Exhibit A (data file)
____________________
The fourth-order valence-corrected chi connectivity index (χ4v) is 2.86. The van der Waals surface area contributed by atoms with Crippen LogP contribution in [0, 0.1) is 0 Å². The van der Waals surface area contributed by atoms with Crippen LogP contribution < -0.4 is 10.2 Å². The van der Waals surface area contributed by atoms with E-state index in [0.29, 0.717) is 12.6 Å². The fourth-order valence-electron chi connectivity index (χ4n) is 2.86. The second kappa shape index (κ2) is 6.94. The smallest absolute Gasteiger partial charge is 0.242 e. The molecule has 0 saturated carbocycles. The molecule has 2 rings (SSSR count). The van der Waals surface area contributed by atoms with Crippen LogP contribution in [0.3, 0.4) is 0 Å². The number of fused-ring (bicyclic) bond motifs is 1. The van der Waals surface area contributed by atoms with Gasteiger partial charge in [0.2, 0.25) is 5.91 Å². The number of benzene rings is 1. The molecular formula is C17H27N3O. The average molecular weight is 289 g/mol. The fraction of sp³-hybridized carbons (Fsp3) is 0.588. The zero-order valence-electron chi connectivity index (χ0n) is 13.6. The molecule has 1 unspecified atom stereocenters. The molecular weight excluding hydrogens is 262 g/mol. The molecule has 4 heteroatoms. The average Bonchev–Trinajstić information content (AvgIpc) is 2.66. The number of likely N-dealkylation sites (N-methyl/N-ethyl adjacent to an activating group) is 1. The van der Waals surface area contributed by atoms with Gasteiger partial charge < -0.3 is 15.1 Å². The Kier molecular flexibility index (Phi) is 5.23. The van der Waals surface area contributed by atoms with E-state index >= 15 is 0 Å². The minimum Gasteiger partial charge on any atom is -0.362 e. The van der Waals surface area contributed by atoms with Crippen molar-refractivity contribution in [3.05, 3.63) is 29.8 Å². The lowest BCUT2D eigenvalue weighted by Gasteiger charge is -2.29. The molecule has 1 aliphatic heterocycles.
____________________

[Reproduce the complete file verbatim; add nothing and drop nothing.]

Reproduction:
The fourth-order valence-corrected chi connectivity index (χ4v) is 2.86. The van der Waals surface area contributed by atoms with Crippen LogP contribution in [0, 0.1) is 0 Å². The van der Waals surface area contributed by atoms with Crippen LogP contribution < -0.4 is 10.2 Å². The van der Waals surface area contributed by atoms with E-state index in [0.29, 0.717) is 12.6 Å². The fourth-order valence-electron chi connectivity index (χ4n) is 2.86. The second kappa shape index (κ2) is 6.94. The smallest absolute Gasteiger partial charge is 0.242 e. The molecule has 0 saturated carbocycles. The molecule has 2 rings (SSSR count). The van der Waals surface area contributed by atoms with Crippen LogP contribution in [0.3, 0.4) is 0 Å². The number of fused-ring (bicyclic) bond motifs is 1. The van der Waals surface area contributed by atoms with Gasteiger partial charge in [0.2, 0.25) is 5.91 Å². The number of benzene rings is 1. The molecular formula is C17H27N3O. The average molecular weight is 289 g/mol. The fraction of sp³-hybridized carbons (Fsp3) is 0.588. The zero-order valence-electron chi connectivity index (χ0n) is 13.6. The molecule has 1 unspecified atom stereocenters. The molecular weight excluding hydrogens is 262 g/mol. The molecule has 4 heteroatoms. The average Bonchev–Trinajstić information content (AvgIpc) is 2.66. The number of likely N-dealkylation sites (N-methyl/N-ethyl adjacent to an activating group) is 1. The van der Waals surface area contributed by atoms with Gasteiger partial charge < -0.3 is 15.1 Å². The Kier molecular flexibility index (Phi) is 5.23. The van der Waals surface area contributed by atoms with E-state index >= 15 is 0 Å². The minimum Gasteiger partial charge on any atom is -0.362 e. The van der Waals surface area contributed by atoms with Crippen molar-refractivity contribution in [3.05, 3.63) is 29.8 Å². The lowest BCUT2D eigenvalue weighted by Gasteiger charge is -2.29. The molecule has 1 aliphatic heterocycles.